Mr. Krach: I believe nobody should bend a knee to the Chinese Communist Party. We clearly have the moral high ground here. I think pulling businesses out of that Xinjiang region is number one, but I also think in terms of investing in these companies. We put out a list of 1200 companies and subsidiaries at the State Department that either participate in Chinese military, civil fusion, human rights abuses, or the surveillance state. These are companies that should be divested from.

What Ellie was talking about in terms of asking your pension fund manager, in terms of asking your financial manager, in terms of if you donate to a foundation or a university endowment, you really want to find this out and put the pressure on them. Because genocide is going on right now.

That was the point of the op-ed, because we wrote it very close to the time of Holocaust Remembrance Day to honor the survivors and those who’ve passed as well, to never forget them and to honor them by preventing it in the future. It’s going on now. We failed to stop it last century. We really need to do something about it again. As Ellie and I say, when we say “never again,” we must mean it.

Mr. Jekielek: You were actually sanctioned minutes after the new administration took power. What has been the actual cost? What has been the impact of that?

Mr. Krach: It was interesting, because I was being interviewed on TV the day before the sanctions, the second to the last day of administration. They said, “Keith, you might get sanctioned.” I said, “Well, I am sure I already am.” A lot of people talk about it as a badge of honor. It is because of the results we got with things like the Clean Network and what we did in terms of our sanctions or financial sanctions, the things that I was responsible for. I don’t think anybody should bend a knee to the Chinese Communist Party. So, you know, so be it. My family and I can’t go to China, those kinds of things.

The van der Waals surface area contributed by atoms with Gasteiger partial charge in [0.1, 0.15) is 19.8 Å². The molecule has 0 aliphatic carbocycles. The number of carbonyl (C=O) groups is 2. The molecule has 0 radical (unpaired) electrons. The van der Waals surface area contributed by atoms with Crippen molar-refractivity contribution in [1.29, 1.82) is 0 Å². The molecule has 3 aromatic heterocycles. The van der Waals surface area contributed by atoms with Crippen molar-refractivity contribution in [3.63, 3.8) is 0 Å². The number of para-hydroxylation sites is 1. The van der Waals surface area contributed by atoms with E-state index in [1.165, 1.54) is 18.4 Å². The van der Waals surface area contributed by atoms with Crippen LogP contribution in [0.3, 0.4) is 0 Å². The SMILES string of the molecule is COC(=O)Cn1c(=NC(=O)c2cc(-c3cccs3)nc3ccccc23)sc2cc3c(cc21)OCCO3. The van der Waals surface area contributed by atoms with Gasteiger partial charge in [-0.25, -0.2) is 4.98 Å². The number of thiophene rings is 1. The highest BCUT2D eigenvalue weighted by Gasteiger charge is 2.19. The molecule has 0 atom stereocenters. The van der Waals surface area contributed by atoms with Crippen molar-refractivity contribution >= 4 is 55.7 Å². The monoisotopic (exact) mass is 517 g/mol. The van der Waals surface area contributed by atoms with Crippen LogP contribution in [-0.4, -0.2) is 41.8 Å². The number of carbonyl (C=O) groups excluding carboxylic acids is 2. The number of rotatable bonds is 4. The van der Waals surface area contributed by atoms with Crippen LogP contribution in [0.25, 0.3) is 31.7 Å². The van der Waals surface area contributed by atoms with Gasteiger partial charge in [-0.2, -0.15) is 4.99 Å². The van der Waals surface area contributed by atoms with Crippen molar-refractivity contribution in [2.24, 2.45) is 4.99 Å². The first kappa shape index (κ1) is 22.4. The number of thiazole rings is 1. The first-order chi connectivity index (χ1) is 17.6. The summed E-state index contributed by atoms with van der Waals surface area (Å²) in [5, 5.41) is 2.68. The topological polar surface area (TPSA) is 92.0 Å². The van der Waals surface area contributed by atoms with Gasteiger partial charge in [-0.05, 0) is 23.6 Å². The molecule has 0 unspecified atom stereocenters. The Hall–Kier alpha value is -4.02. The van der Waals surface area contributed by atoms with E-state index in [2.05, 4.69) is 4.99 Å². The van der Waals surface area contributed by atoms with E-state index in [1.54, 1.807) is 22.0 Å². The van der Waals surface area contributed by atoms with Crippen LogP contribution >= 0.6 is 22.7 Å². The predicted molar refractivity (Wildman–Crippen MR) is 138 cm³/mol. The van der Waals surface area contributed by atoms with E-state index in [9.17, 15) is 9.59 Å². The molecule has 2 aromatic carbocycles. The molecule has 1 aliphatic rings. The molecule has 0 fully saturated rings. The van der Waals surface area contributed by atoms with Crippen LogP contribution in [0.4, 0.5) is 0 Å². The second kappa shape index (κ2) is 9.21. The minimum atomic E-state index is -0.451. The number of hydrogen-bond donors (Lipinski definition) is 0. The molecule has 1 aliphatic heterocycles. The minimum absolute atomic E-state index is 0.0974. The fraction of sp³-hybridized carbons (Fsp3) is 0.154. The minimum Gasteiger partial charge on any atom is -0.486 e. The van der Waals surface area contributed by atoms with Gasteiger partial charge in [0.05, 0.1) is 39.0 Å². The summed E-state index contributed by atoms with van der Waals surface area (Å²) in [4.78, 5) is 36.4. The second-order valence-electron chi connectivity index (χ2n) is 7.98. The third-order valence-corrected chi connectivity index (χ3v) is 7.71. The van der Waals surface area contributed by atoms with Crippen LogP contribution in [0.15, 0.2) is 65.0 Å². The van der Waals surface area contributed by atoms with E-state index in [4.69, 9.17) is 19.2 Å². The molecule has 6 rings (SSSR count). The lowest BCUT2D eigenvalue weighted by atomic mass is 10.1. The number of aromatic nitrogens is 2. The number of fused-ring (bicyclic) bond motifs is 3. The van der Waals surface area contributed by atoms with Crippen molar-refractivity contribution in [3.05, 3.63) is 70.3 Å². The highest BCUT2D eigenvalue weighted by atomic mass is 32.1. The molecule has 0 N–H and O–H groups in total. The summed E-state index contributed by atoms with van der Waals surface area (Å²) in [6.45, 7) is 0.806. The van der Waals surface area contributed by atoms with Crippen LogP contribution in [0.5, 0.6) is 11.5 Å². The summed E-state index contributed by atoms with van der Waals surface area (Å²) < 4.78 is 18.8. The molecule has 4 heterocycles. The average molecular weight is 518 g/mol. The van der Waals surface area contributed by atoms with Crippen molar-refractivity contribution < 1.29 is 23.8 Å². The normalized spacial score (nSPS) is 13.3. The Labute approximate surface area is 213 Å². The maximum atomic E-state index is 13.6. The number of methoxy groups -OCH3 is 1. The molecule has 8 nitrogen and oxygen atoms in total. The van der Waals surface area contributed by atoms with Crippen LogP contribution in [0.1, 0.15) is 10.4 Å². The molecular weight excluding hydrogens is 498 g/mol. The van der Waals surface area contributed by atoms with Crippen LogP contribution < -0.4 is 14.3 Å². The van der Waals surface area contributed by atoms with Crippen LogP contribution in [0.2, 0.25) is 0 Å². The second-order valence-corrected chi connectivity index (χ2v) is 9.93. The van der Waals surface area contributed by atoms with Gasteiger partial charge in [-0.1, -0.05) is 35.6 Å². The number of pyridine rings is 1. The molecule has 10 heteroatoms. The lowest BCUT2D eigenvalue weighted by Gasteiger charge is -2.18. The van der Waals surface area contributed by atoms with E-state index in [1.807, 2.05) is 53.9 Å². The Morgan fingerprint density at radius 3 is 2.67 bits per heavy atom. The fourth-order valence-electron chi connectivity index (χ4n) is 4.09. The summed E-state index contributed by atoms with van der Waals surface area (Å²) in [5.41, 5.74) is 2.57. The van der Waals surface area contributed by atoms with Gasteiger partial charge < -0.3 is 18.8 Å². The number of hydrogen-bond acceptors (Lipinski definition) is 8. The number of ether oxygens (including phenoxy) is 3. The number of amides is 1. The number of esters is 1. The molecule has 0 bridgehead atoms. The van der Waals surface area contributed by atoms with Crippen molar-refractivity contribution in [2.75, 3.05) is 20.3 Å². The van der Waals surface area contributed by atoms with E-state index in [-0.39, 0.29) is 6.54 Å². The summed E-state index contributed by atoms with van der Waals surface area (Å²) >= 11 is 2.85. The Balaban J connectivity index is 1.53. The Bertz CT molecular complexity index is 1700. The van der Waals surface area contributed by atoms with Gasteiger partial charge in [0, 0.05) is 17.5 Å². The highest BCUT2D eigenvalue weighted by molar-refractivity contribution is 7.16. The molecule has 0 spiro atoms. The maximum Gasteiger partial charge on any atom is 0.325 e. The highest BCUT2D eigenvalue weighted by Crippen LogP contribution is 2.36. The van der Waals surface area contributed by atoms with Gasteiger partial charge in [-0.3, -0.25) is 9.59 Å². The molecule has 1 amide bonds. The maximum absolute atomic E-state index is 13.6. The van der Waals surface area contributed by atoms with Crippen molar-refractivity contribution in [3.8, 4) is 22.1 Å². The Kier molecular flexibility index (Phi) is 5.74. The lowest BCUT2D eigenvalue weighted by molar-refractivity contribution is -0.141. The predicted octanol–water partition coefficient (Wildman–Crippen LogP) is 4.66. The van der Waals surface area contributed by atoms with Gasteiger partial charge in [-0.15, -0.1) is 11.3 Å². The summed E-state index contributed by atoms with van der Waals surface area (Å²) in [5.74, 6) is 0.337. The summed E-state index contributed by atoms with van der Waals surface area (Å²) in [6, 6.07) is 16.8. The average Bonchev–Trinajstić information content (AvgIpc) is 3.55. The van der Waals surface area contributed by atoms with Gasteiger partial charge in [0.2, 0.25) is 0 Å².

One of the big things was that this was a shot across the bow to the next administration, to folks like Secretary of State Blinken, to folks like Kurt Campbell who’s headed up a lot of the China stuff at the National Security Council. Because when you’re in a position and you’re dealing with a Chinese Communist Party, as we saw in Alaska this weekend, you can’t hesitate. These guys are going to come after us.

Now, I happen to think that they’re actually dealing from a position of weakness. Because as I traveled around 40 countries over the last few months, I could see that citizens of the world have woken up to the Chinese Communist Party’s three C’s doctrine—of concealment, corruption, and coercion. Citizens of the world now understand that the pandemic is a result of the concealment of the virus. Citizens of the world have seen that the evisceration of Hong Kong’s freedom is a result of that co-option of Hong Kong. Citizens of the world now understand and are beginning to hear about how the coercion in Xinjiang has grown into genocide, and these citizens don’t like it.